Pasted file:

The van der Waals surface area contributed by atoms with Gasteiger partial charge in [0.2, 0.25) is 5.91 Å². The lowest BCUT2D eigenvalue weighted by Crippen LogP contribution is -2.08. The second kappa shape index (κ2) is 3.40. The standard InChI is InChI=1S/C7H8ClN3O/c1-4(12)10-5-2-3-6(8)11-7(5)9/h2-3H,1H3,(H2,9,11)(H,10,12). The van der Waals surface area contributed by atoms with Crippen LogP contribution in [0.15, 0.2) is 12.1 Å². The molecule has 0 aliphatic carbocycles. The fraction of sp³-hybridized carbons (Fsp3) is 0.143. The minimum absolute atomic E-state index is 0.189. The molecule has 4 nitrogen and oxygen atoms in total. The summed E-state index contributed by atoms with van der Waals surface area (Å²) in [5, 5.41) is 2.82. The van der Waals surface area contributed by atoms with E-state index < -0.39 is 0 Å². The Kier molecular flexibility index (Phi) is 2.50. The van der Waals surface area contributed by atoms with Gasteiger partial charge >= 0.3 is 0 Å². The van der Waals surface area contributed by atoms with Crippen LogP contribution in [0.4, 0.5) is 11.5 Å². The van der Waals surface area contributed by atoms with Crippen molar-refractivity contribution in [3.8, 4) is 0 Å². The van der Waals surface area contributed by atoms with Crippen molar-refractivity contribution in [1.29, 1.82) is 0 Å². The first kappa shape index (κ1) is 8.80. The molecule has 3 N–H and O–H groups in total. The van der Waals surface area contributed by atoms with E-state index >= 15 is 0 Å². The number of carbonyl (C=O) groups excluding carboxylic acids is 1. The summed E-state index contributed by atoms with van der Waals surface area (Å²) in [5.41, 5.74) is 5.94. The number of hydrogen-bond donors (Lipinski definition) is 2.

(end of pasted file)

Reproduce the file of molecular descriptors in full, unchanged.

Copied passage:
The van der Waals surface area contributed by atoms with Gasteiger partial charge in [0.2, 0.25) is 5.91 Å². The lowest BCUT2D eigenvalue weighted by Crippen LogP contribution is -2.08. The second kappa shape index (κ2) is 3.40. The standard InChI is InChI=1S/C7H8ClN3O/c1-4(12)10-5-2-3-6(8)11-7(5)9/h2-3H,1H3,(H2,9,11)(H,10,12). The van der Waals surface area contributed by atoms with Crippen LogP contribution in [0.15, 0.2) is 12.1 Å². The molecule has 0 aliphatic carbocycles. The fraction of sp³-hybridized carbons (Fsp3) is 0.143. The minimum absolute atomic E-state index is 0.189. The molecule has 4 nitrogen and oxygen atoms in total. The summed E-state index contributed by atoms with van der Waals surface area (Å²) in [5, 5.41) is 2.82. The van der Waals surface area contributed by atoms with E-state index < -0.39 is 0 Å². The Kier molecular flexibility index (Phi) is 2.50. The van der Waals surface area contributed by atoms with Gasteiger partial charge >= 0.3 is 0 Å². The van der Waals surface area contributed by atoms with Crippen LogP contribution in [0.4, 0.5) is 11.5 Å². The van der Waals surface area contributed by atoms with Crippen molar-refractivity contribution in [3.8, 4) is 0 Å². The van der Waals surface area contributed by atoms with Crippen molar-refractivity contribution in [1.29, 1.82) is 0 Å². The first kappa shape index (κ1) is 8.80. The molecule has 3 N–H and O–H groups in total. The van der Waals surface area contributed by atoms with E-state index >= 15 is 0 Å². The number of carbonyl (C=O) groups excluding carboxylic acids is 1. The summed E-state index contributed by atoms with van der Waals surface area (Å²) in [5.41, 5.74) is 5.94. The number of hydrogen-bond donors (Lipinski definition) is 2.